Such is life for Sting on his current tour, co-headlining a double bill with Paul Simon, which stopped at a full Rogers Arena in Vancouver last night.

Appearing on stage side by side at the show's opening, the initial offerings of Sting's "Brand New Day," Simon's "Boy in the Bubble" and Sting's sombre "Fields of Barley" suggested that the evening would drift into a musical backslapping session, a worry heightened by Simon's explanation that the tour was an experiment in merging bands and repertoires.

"By the end of this tour I'll look like an Adonis and be able to have sex for days on end," he suggested, gazing upwards in awe of Sting's robust physical condition and reputation as bedroom gymnast.

During those opening numbers Sting was taking the lead, his practiced stage manner willing the crowd to its feet, contrasting with Simon's clipped versions of his own melodies and visible agitation when a cry of "We love you Paul" from the crowd interrupted his train of thought.

In the company of a musical giant, Sting had brought his A-game, taking centre stage with his band and wheeling out hits like "Every Little Thing She Does Is Magic," "Englishman in New York" and a jazzy "Walking On The Moon."

Simon returned and upped the ante with classics like "50 Ways To Leave Your Lover," "Graceland" and a version of "Me and Julio Down By the Schoolyard" that didn't quite skip along but still had the hooks to get the entire arena up and dancing.

Enjoying the opportunity to dig into each other's songbooks, Simon chose energy vortex "How Fragile We Are" while Sting returned the favour with a minimal acoustic "America."

Things continued looking rosy after a feisty "Message In A Bottle," but took a turn for the tepid as Sting fell into his soft rock comfort zone, lulling the crowd back into their seats with leaden tracks like "They Dance Alone," a "Roxanne" that plodded when it should have fizzed, and a lengthy "Desert Rose" that was instantly overshadowed when Paul Simon strolled back into the spotlight finger picking the introduction to "The Boxer."

"I have squandered my resistance for a pocketful of mumbles, such are promises," sang Simon, 46 years after writing them, popping the crowd into his pocket purely through the power of his craft.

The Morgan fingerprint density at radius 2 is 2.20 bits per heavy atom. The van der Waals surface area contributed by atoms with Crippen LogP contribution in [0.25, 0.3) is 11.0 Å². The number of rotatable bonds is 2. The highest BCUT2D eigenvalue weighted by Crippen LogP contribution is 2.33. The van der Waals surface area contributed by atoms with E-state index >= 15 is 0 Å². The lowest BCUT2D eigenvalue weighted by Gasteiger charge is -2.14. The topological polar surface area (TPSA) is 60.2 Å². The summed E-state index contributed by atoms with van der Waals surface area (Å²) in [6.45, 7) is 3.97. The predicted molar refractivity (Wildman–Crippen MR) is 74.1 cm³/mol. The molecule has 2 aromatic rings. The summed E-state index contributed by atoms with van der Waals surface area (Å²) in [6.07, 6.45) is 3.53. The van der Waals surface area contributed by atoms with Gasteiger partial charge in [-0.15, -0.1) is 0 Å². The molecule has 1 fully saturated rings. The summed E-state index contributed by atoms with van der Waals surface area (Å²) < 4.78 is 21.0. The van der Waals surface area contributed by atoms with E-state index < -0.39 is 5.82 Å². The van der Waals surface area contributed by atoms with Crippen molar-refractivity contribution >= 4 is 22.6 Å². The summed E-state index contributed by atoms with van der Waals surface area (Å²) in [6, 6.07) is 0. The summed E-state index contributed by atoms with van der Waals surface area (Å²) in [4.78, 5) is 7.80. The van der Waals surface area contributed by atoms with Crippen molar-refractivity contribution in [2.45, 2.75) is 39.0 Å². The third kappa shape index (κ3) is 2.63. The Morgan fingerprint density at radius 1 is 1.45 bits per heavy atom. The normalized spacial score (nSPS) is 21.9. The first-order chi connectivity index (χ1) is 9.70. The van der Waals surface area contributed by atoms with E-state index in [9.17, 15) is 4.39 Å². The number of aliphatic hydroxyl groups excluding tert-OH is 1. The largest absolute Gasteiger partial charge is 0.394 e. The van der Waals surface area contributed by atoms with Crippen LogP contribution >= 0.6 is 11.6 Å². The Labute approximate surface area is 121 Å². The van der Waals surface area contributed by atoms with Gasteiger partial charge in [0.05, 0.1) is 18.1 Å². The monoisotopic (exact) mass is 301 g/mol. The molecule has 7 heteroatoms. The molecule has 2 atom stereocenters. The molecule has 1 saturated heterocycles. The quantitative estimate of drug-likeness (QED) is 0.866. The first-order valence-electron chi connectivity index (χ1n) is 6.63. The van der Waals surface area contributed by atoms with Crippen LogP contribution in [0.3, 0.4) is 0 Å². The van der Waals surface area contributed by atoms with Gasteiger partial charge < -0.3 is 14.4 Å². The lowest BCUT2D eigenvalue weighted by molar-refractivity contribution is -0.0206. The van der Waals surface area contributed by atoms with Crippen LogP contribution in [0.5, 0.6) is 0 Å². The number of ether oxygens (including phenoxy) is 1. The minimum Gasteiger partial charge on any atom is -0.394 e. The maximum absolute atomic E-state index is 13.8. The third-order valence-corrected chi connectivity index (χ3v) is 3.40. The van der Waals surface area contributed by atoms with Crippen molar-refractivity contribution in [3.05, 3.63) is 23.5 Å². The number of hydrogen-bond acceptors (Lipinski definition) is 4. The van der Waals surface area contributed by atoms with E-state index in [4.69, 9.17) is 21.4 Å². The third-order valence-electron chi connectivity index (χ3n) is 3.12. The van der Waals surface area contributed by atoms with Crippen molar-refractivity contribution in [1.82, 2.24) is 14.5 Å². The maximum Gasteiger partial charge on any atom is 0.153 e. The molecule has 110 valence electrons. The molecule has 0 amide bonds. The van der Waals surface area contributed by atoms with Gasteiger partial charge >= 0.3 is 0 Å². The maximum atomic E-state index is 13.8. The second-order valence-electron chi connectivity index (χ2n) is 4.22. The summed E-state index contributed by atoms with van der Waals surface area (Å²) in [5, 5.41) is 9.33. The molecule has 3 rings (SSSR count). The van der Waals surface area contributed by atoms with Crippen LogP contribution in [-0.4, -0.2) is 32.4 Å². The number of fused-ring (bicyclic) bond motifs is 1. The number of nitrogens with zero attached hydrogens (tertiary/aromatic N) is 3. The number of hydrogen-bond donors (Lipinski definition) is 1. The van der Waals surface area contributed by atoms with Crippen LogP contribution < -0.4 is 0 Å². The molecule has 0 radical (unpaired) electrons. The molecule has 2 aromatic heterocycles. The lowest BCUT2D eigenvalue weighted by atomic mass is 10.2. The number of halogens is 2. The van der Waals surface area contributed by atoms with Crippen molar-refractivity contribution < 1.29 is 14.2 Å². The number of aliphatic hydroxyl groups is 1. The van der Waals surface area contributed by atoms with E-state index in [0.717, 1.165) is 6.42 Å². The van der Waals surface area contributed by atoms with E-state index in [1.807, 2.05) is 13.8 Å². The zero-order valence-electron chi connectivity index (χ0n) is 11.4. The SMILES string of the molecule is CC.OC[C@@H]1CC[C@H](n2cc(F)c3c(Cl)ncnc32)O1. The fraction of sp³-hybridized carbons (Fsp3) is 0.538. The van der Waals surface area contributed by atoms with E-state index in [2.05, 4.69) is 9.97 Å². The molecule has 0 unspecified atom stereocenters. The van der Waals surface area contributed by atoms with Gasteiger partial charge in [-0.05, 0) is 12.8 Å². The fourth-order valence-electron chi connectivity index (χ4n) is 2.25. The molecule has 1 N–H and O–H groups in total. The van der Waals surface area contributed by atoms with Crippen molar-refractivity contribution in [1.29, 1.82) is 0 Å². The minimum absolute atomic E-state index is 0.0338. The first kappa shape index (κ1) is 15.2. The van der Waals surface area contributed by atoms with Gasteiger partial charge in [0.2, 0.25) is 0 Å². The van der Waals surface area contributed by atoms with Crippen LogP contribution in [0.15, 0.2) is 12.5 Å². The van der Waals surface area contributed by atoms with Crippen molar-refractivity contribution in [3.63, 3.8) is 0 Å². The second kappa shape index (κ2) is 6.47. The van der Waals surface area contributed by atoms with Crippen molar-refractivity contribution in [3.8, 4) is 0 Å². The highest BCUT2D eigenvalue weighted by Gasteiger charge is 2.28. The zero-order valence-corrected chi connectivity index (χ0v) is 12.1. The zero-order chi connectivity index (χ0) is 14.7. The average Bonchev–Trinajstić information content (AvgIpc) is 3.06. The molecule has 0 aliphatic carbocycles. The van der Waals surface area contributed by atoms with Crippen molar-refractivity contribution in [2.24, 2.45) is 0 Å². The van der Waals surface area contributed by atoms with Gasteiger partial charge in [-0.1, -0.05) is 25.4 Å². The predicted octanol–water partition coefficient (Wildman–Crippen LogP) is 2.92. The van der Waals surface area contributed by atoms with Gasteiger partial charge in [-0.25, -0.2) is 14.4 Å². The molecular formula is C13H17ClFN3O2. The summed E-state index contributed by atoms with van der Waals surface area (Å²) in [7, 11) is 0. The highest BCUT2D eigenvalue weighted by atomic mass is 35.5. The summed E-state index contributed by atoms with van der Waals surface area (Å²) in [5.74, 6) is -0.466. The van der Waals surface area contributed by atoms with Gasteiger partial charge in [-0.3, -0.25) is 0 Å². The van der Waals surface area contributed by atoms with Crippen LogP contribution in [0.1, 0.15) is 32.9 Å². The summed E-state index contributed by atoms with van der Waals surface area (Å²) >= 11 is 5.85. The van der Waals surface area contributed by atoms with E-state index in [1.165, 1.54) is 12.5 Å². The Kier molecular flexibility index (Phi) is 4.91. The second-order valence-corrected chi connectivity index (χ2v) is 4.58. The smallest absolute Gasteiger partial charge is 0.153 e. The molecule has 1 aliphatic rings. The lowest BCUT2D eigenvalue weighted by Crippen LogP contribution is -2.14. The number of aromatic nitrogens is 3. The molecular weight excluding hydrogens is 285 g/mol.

The hits kept coming, with a generous portion of them from the masterful "Graceland" album, including dance floor fillers "Diamonds on the Soles or her Shoes" and "You Can Call Me Al," the latter punctuated by a perfect bass run that warranted a hug of thanks from the diminutive star. Smart enough to know the notes to avoid and sounding terrific for it, Simon was soaking up the adulation from the crowd, who were basking in the presence of some truly majestic songs.

"How much love can one man take?" he beamed.

To Sting's credit, he never tried to steal the thunder back, and he filled his Garfunkeling role to perfection with a fine rendition of the opening verse of "Bridge Over Troubled Water," before strapping his bass back on for a theatrical version of The Police's "Every Breath You Take."

With the stage emptied of the enormous band, the two stars returned one final time armed only with acoustic guitars for a tribute to Simon's "musical idol," Phil Everly, "When Will I Be Loved" that saw Sting deliver his best harmonies of the entire night. Short, raw and honest, not every note from Paul Simon was perfect, but they all came straight from the heart.

The Godfather Part II is a solid movie from beginning to end. It's just that one of its two stars shines brighter. That's what happens when you share the spotlight with one of the all-time greats.

(c) CTV News by Robert Collins